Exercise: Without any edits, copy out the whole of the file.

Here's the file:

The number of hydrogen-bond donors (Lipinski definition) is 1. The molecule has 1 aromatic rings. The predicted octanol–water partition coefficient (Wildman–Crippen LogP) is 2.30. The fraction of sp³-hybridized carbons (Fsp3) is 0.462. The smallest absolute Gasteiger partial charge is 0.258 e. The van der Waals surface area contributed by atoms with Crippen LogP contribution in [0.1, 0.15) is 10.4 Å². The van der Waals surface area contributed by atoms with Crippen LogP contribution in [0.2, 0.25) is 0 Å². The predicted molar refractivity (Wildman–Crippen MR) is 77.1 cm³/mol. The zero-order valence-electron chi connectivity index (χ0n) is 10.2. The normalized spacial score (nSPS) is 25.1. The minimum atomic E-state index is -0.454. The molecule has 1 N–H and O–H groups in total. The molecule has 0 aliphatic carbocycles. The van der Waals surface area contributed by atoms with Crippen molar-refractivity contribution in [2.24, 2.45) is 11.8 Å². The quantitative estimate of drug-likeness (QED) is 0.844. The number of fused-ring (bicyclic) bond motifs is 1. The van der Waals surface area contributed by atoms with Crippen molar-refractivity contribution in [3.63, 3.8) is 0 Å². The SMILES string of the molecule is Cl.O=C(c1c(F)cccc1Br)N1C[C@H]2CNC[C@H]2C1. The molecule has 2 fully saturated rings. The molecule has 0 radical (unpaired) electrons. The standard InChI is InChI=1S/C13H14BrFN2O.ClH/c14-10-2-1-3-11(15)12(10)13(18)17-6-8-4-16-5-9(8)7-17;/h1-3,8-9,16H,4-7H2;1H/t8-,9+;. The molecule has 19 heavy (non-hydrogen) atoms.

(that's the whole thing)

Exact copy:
The number of hydrogen-bond donors (Lipinski definition) is 1. The molecule has 1 aromatic rings. The predicted octanol–water partition coefficient (Wildman–Crippen LogP) is 2.30. The fraction of sp³-hybridized carbons (Fsp3) is 0.462. The smallest absolute Gasteiger partial charge is 0.258 e. The van der Waals surface area contributed by atoms with Crippen LogP contribution in [0.1, 0.15) is 10.4 Å². The van der Waals surface area contributed by atoms with Crippen LogP contribution in [0.2, 0.25) is 0 Å². The predicted molar refractivity (Wildman–Crippen MR) is 77.1 cm³/mol. The zero-order valence-electron chi connectivity index (χ0n) is 10.2. The normalized spacial score (nSPS) is 25.1. The minimum atomic E-state index is -0.454. The molecule has 1 N–H and O–H groups in total. The molecule has 0 aliphatic carbocycles. The van der Waals surface area contributed by atoms with Crippen molar-refractivity contribution in [2.24, 2.45) is 11.8 Å². The quantitative estimate of drug-likeness (QED) is 0.844. The number of fused-ring (bicyclic) bond motifs is 1. The van der Waals surface area contributed by atoms with Crippen molar-refractivity contribution in [3.63, 3.8) is 0 Å². The SMILES string of the molecule is Cl.O=C(c1c(F)cccc1Br)N1C[C@H]2CNC[C@H]2C1. The molecule has 2 fully saturated rings. The molecule has 0 radical (unpaired) electrons. The standard InChI is InChI=1S/C13H14BrFN2O.ClH/c14-10-2-1-3-11(15)12(10)13(18)17-6-8-4-16-5-9(8)7-17;/h1-3,8-9,16H,4-7H2;1H/t8-,9+;. The molecule has 19 heavy (non-hydrogen) atoms.